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F-Gas Regulation in Warm Countries: Current Situation & Proposals

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Multi-Annual Financial Framework – Priorities for retail and wholesale

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Retail Approach to Implementing Critical Elements of the GDPR

The General Data Protection Regulation (GDPR)1 sets out changes to almost every area of customer data processing. Retailers with storefronts, websites, mobile apps or other digital platforms through which they serve customers face new compliance standards, additional administrative burdens and liability for violations, as well more stringent enforcement and penalties.

Since the GDPR is both industry-neutral and channel-neutral, there are no sector-specific rules about the use of customers’ personal data by retailers for various commercial purposes, whether online, on mobile apps, in physical store locations or omni-channel. Customers, however, expect retailers to process personal data responsibly and seamlessly when serving them. To meet these expectations, retailers must find appropriate methods for GDPR compliance that further their customer relationships and do not frustrate them.

With the GDPR taking full effect, there are still many questions about how the GDPR applies to critical areas of retail operations, such as: using customer data for improved service or promotional opportunities, managing customer information databases and loyalty programs, collecting customer consents, and honoring customer rights to erase, or port to a competitor, a customer’s personal data.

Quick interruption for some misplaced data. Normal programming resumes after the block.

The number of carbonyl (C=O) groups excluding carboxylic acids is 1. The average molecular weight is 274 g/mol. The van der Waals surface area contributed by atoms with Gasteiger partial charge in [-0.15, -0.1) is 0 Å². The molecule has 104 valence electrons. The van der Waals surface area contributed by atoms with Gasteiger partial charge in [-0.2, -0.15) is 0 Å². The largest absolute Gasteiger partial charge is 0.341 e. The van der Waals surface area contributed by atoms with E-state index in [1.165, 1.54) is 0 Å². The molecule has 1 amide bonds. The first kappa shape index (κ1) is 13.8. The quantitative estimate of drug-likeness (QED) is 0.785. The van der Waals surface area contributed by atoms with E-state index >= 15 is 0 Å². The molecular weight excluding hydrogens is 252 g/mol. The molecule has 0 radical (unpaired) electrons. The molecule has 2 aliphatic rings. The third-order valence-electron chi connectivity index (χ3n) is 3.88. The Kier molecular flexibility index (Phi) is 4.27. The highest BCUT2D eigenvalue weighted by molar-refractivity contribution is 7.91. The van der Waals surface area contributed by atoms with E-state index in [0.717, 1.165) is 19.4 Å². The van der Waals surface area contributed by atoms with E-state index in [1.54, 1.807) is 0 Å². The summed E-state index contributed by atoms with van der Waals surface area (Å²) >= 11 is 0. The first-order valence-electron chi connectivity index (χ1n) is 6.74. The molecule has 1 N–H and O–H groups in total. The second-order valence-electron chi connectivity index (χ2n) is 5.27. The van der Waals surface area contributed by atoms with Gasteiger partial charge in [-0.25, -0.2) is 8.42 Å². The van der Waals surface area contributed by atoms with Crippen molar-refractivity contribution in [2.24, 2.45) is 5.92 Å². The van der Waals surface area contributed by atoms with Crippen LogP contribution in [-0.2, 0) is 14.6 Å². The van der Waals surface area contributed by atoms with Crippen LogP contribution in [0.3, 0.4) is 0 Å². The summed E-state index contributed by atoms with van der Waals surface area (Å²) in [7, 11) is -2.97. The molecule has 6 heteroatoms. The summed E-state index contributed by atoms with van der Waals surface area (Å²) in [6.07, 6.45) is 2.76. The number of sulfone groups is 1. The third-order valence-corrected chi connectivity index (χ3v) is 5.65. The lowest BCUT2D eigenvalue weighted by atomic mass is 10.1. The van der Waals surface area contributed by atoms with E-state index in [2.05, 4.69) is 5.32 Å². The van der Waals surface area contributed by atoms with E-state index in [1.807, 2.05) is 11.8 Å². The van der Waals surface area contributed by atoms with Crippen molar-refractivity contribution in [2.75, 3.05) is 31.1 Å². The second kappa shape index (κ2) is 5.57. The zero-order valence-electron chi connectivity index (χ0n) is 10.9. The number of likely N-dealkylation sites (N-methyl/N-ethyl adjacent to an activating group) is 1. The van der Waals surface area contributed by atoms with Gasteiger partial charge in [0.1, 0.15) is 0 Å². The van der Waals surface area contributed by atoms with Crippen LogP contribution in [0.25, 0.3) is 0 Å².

Retailers have a long history of nurturing customer relationships and meeting consumer expectations. The purpose of this document is to share this experience with GDPR stakeholders, including data protection authorities (DPAs), to facilitate retail-specific approaches to compliance that will meet the requirements of the GDPR while ensuring that retailers can continue to provide customers with the personalization, omni-channel experiences and seamless retail operations that they expect.

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Joint industry letter on the future of the ePrivacy Regulation

Ahead of the 8 June TTE Council, we urge Member States to remain cautious in their examination of the draft ePrivacy Regulation (ePR). Limited progress has been achieved since the beginning of Council discussions early last year and many questions remain open. More time is needed to assess the ePR’s scope of application, its overlaps with the General Data Protection Regulation (GDPR) and its impact on all sectors of the economy.

The ePR proposal has departed from the laudable objective of protecting the confidentiality of communications and goes on instead to greatly limit the processing of a broad array of both personal and non-personal data. Rather than complementing the GDPR, the proposal replaces and contradicts many of the fundamental checks and balances of the EU’s data protection framework.

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New deal for consumers

On 11 April the European Commission proposed a set of measures revising some of the existing consumer protection rules and proposing targeted changes to Unfair Commercial Practice Directive (UCPD), Consumer Rights Directive (CRD), and Price Indication and Unfair Contract Terms directives.

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